Following Michael Crichton's untimely death, I decided to complete my library with his works. The Great Train Robbery was the only one missing and, I must say, although not the usual Science-Thriller Crichton had accustomed us to, it had the writer's signature iconoclastic approach to everything he wrote about.
Set in mid-19th century London, this novel is half historic travelogue through all strata of Victorian society and half an interesting roller-coaster ride on setting up and carrying through the infamous heist.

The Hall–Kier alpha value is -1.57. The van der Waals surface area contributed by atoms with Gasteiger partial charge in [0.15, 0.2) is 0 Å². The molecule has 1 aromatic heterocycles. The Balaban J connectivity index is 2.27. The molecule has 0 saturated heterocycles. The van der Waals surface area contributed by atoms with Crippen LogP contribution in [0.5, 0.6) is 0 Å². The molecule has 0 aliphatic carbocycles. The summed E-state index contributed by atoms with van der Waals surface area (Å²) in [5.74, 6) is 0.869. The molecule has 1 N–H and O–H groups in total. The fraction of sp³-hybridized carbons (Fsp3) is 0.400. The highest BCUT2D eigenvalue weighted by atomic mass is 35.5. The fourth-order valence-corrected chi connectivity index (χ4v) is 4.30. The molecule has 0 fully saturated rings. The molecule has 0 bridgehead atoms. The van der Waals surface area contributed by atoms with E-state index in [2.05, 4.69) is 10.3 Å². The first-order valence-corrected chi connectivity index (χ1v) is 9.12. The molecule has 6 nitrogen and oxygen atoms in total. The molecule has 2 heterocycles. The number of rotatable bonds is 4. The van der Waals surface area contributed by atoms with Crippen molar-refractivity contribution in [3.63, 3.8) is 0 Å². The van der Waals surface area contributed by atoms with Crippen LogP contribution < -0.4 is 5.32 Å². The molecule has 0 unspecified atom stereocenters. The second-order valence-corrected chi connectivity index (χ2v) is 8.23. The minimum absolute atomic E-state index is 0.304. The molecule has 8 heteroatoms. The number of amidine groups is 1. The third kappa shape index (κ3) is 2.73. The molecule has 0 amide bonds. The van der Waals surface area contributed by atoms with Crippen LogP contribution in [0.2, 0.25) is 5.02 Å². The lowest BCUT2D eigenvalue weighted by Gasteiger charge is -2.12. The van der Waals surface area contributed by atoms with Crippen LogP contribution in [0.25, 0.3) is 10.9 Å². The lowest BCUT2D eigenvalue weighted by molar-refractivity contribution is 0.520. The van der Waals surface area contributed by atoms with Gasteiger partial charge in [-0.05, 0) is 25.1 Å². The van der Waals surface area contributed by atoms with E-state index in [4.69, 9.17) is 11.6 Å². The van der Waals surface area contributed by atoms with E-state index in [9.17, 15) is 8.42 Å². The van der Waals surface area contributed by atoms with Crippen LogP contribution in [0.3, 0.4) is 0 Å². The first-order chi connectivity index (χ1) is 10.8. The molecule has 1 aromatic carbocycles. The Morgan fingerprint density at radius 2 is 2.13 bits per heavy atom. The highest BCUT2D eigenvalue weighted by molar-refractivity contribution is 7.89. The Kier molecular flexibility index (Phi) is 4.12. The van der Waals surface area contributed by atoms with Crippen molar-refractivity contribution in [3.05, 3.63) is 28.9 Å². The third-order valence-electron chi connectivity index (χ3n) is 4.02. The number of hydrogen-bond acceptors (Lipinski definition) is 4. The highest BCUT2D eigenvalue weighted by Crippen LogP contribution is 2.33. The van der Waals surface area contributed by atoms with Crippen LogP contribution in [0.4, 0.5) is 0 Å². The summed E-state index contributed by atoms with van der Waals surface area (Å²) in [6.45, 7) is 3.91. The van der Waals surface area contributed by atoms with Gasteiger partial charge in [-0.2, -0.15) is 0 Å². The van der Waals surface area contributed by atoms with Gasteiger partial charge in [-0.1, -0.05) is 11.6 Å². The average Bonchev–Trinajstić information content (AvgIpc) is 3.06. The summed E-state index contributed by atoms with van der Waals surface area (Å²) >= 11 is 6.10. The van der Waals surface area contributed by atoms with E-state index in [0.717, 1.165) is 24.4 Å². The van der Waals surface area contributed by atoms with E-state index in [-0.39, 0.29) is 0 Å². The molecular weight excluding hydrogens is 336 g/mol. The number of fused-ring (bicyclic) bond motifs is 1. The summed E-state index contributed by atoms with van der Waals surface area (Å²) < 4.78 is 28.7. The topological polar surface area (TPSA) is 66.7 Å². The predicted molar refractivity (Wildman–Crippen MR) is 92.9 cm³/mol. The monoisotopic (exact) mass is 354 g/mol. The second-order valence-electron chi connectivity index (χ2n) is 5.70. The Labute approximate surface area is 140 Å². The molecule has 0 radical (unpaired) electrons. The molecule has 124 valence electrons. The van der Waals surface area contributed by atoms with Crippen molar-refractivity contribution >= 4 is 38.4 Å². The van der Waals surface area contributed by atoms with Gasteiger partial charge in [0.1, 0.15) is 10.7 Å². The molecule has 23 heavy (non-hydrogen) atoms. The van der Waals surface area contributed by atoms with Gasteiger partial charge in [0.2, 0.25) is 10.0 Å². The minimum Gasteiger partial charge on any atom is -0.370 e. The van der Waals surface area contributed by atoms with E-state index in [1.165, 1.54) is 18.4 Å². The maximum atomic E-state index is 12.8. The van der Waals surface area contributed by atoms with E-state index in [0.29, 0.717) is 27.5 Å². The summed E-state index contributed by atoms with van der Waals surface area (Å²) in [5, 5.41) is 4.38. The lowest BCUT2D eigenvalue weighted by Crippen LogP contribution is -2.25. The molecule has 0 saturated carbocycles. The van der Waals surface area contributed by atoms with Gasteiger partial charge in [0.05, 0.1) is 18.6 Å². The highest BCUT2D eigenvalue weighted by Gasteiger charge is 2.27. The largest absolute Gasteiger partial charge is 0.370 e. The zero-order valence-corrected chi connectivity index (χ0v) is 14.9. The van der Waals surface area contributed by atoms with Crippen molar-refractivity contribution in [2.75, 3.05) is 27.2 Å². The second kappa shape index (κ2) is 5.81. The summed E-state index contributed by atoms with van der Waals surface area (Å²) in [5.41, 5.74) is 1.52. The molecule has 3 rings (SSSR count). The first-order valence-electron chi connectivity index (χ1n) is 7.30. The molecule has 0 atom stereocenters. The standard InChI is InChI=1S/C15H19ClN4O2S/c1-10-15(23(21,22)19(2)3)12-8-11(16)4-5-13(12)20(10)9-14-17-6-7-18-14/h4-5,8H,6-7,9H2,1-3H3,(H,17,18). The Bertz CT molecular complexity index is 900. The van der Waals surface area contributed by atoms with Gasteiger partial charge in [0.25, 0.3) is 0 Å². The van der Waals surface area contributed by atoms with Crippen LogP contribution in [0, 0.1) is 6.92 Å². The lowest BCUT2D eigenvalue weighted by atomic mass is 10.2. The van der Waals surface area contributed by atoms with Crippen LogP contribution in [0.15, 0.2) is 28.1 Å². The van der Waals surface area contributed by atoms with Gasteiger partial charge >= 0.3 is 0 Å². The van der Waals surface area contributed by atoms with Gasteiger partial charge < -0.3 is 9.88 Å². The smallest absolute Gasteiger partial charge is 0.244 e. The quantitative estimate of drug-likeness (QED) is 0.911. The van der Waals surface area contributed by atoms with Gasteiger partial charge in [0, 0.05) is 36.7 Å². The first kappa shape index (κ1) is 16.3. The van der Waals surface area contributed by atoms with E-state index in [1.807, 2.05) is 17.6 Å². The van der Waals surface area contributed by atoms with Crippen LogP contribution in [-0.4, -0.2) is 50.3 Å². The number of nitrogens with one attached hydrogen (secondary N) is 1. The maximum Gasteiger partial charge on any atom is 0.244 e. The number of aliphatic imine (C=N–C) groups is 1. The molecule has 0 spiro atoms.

The period dialogue gave me trouble in more than one occasion at first but after a while you get used to it and you barely notice it. This is one of the early works of Crichton and although some of his flaws as a writer are present, so are most of his strengths: the secondary characters are barely fleshed out; on the other hand, his acute perception, solid research and multifocal vision does not pause before shattering long-held misconceptions and prejudices.